It’s winter, and the temperature has been really strange. Up and down, up and down. One day I can walk around outside, thinking my light jacket is too much coat. Two days later, it’s snowing. It’s been that kind of season, and I think that’s why my son has the sniffles. He’s not sick, per se, but he’s sniffling and sneezing and his nose is running. So recently, he goes and grabs a tissue and wipes his nose. “Dad,” he asks, “why do we get boogers?”
Well, I did say I’d answer his questions…
What is a booger?
Let’s be honest here. You know what a booger is. You were a kid once, even if you haven’t been around any recently. Still, let’s do this right. Merriam-Webster gives two different definitions for the word “booger“:
- a piece of dried nasal mucus.
Clearly, in the contex of my son’s question, we’re talking about the second definition. I’ve never told him about the “bogeyman”, and I don’t think any of his friends have told him about that character. He’s six, and he’s feeling scared of the dark, so I think it would have come up if he had. So, let’s focus on the dried nasal mucus. The Online Etymology Dictionary gives the following explanation for the word
“nasal mucus,” by 1890s; earlier bugger. Also boogie.
So, yeah. No Greek or Latin or Proto-Indo-European here.
What is mucus?
Going back to Merriam-Webster, mucus is defined as “a viscid slippery secretion that is usually rich in mucins and is produced by mucous membranes which it moistens and protects”. It’s a fairly common fluid produced by the human body – heck, by nearly every animal, not just us humans. The respiratory system produces mucus in the nose, the airways (i.e. your sinuses and throat), and the lungs, as a way of trapping foreign particles. What foreign particles, you ask? Dirt. Dust. Bacteria. Pollen. Allergens. You name it, your mucus traps it. And the more your respiratory system needs to trap, the more mucus it produces. That’s why you generate more mucus (and then cough) when you get exposed to allergens or you get sick. Your body is trying to trap more of the foreign particles and expel them before they can cause you more problems.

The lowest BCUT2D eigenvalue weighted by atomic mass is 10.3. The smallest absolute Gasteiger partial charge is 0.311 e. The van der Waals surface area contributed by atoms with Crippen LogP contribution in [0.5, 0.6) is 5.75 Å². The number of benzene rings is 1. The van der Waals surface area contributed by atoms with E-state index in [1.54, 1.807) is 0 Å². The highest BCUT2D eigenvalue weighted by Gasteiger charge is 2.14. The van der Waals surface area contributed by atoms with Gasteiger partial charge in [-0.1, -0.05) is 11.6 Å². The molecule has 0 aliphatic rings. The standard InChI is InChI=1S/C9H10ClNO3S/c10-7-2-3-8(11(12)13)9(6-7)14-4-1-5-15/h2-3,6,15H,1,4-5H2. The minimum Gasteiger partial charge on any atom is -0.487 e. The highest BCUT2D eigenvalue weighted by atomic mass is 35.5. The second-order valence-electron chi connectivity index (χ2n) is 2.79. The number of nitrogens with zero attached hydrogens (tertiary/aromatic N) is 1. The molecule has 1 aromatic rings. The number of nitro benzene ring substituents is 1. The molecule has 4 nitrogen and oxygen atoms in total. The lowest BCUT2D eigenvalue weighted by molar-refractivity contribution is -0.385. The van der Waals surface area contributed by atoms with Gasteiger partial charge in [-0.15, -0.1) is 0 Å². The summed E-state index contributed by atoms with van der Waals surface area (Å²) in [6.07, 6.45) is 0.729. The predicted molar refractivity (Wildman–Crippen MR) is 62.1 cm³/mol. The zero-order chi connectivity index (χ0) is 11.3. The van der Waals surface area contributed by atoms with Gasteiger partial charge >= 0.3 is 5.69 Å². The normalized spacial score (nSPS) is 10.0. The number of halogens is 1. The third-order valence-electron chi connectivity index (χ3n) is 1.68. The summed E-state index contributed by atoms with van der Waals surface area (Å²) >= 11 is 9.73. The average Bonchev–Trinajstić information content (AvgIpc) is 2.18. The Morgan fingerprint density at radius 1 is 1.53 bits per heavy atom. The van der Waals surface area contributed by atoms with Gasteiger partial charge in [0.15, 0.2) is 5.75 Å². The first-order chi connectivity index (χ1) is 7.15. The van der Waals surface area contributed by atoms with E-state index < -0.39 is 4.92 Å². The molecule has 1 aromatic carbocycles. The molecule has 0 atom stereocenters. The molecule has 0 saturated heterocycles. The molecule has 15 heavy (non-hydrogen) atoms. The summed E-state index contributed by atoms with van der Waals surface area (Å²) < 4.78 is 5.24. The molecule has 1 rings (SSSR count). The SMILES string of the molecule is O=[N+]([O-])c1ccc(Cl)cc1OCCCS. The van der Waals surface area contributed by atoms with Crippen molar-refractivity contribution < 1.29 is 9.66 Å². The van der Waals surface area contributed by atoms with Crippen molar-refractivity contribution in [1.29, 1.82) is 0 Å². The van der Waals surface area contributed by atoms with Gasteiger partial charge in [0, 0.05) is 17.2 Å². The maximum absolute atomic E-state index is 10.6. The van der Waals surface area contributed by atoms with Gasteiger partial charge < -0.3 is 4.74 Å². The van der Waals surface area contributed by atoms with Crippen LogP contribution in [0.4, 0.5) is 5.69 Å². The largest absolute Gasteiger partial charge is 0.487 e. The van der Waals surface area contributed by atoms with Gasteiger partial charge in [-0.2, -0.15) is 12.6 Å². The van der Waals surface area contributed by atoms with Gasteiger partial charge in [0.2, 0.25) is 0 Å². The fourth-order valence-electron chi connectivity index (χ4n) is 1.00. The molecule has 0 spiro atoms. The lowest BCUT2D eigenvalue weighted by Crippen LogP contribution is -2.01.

Your respiratory system isn’t the only place that makes use of mucus, however. Your digestive system uses it for the whole length – from the esophagus into the stomach and the intestines and into the colon – as a way of lubricating your food in its journey through your body. It also shows up in the reproductive system, functioning as a lubricant and a means of transporting sperm and eggs through the body. Your eyes generate mucus as well, lubricating and protecting sensitive cells and keeping them moist.
So. How does mucous become boogers?
Bear in mind that mucus isn’t just water. It’s full of proteins and antibodies (because it isn’t just a passive defense) and electrolytes, not to mention all the dust and dirt and bacteria and such that it has trapped. As the water in the mucus evaporates or gets absorbed by the body, these solids get left behind, sticking and clumping together until – if not disturbed – they form masses of noticeable size.
I can’t believe I’m going to ask this, but… why the nose? Why not eye boogers?
Actually, those can happen. Eye crust, also known as rheum, is essentially eye boogers.
Great. Anything else?
Yeah. You know how your mom said you shouldn’t pick your nose and eat it?
Do I want to know this?
Hey, you’re the one still reading.
It turns out that there’s a hypothesis that boogers have a sugary taste that is meant to entice you to eat them. Because the act of doing so helps introduce weakened pathogens from the environment to your immune system, building up your defenses. This is rather controversial (not to mention nauseating), and it has not been tested. A number of scientists als point out that you swallow mucus all the time, just by living. This still serves to introduce the pathogens to your body. So don’t take this as a license to go to town on your nose, please.
I wasn’t planning to. Also, I hate you so very, very much right now.
Look, the human body is endlessly fascinating. Even the bits that we find culturally repugnant. Besides, you’re the one reading the article about boogers. What did you expect?